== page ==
SPRINGFIELD —Fifteen hundred miles away, the Cayman Islands dominated Illinois’ governor’s race for a third straight day Wednesday with Republican Bruce Rauner going on the offensive by calling on Gov. Pat Quinn to “divest his own pension” from state retirement systems that invest in the offshore tax haven.
Quinn shot back, calling Rauner’s new focus a “canard” meant to distract from his refusal to disclose a full set of his tax returns that might show how deeply invested the Winnetka multimillionaire is personally in funds domiciled in a three-island country known as much for its beaches as tax avoidance.
The back-and-forth Wednesday came after a report in Sunday’s Chicago Sun-Times that outlined how Rauner has channeled part of his fortune into at least five investment funds based in the offshore tax haven — an investment strategy Quinn called “unpatriotic.”
Firing back, Rauner demanded an apology and accused Quinn of declaring “war” on government employees whose pensions are partly invested overseas, including in the Cayman Islands, and urged the governor to apologize to them, too.
“The governor’s own pension fund, just like the state pension fund for teachers and all state workers, is heavily invested overseas, including in the Cayman Islands,” Rauner’s campaign said in a prepared statement. “Pat Quinn either needs to apologize to Bruce Rauner for lying about the facts or apologize to Illinois teachers and state workers for calling them unpatriotic.”
Rauner’s campaign said the Teachers Retirement System has invested $433.5 million in Cayman Islands-based funds while the State Board of Investment has $2.3 billion in offshore holdings, which includes some Caymans-related funds though the agency could not specify how much.
Both are tax-exempt entities and, unlike individual investors, derive no direct tax benefit from investing in funds based there, spokesmen for both agencies said.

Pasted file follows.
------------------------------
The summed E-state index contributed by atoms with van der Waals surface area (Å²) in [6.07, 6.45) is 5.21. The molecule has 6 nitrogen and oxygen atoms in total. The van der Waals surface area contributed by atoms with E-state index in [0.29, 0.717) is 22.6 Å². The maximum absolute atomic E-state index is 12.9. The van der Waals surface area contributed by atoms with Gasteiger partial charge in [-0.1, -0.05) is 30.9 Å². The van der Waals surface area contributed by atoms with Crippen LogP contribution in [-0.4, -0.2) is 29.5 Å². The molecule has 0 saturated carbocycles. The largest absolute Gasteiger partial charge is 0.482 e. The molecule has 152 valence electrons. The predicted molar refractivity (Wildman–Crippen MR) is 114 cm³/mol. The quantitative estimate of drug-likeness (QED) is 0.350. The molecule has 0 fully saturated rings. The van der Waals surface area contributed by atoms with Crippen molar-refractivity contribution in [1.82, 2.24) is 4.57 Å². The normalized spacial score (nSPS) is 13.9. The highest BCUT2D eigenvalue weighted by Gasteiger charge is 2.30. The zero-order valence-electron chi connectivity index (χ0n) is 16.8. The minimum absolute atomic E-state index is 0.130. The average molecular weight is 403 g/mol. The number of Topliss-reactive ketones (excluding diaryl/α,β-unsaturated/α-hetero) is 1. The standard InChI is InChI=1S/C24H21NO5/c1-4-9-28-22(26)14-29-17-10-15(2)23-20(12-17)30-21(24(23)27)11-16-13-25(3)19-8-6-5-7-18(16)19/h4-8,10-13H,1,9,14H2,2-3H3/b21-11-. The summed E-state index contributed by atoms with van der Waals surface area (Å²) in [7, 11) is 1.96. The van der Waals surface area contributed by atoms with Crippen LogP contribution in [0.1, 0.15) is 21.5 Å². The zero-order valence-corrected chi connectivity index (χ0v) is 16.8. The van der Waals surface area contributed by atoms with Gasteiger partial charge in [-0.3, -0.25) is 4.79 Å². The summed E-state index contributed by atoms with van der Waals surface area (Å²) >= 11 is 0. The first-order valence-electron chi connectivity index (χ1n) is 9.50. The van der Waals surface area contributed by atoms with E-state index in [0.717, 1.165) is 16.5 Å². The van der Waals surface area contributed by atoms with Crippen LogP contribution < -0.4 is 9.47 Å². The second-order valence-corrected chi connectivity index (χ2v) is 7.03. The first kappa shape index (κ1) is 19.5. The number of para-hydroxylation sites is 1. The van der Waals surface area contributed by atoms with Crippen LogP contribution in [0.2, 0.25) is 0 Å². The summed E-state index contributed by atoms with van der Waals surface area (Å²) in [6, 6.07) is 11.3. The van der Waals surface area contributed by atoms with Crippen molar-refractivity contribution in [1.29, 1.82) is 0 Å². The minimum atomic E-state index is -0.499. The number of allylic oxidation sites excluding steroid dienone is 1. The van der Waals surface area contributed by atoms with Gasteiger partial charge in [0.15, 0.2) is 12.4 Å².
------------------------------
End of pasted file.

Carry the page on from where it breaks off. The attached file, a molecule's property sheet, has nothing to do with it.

TRS invests on behalf of current and retired suburban and downstate teachers. The State Board of Investment oversees pension investments for current and retired state workers, university employees, judges, lawmakers and state officials, including the governor.
“If Pat Quinn refuses to apologize and tell the truth, he should immediately move to divest all state investments from companies and funds domiciled overseas, including in the Cayman Islands,” Rauner’s campaign said.
A Quinn spokeswoman declined to say whether the governor believes the state should add the Cayman Islands to the short list of countries in which state pension dollars cannot be invested. Iran and the Sudan are now the only places in which Illinois law bars state pension investments.
“The governor has no authority to direct pension fund investments, and he’s not about to start getting involved,” Quinn spokeswoman Brooke Anderson told the Sun-Times. “That’s really not the issue.”
She mocked Rauner’s emphasis on state pension investments in the Caymans and insisted Quinn’s pension isn’t influenced by the financial ups-or-downs of state pension investments in funds that are based there.
“This is a total canard by a Republican billionaire who has chosen the Cayman Islands as a place to stash his money and is hiding his tax records from voters,” she said.
“The governor’s future pension is fixed, and the payout won’t be impacted by the performance of any individual investments. State pension boards are also completely independent,” she said. “By contrast, Mr. Rauner has personally funneled millions of dollars to funds in the Cayman Islands to avoid taxes.”
Earlier in the day, Quinn’s campaign set up a conference call for reporters with an Ohio State University business professor, who appeared in a video promoted by the governor’s campaign on the implications of investing in the Cayman Islands.
Michael Brandl, an economist at Ohio State’s Fisher College of Business, argued that private equity firms set up offshore investments “in great part to be able to avoid the taxes that are paid by the general partners, by the people who run the private equity firm.”
Brandl, who said he was not paid by the Quinn campaign, added that it’s a fair to question whether public pension money from funds like the Teachers Retirement System is going to places like the Cayman Islands.
“It really is a legitimate question and it is something that should really be thought about with policy makers in terms of if money is going to places like the Cayman Islands, there is a cost,” he said. “There is an opportunity cost. How could that money be better used by getting it back into the hands of the people in the state of Illinois?”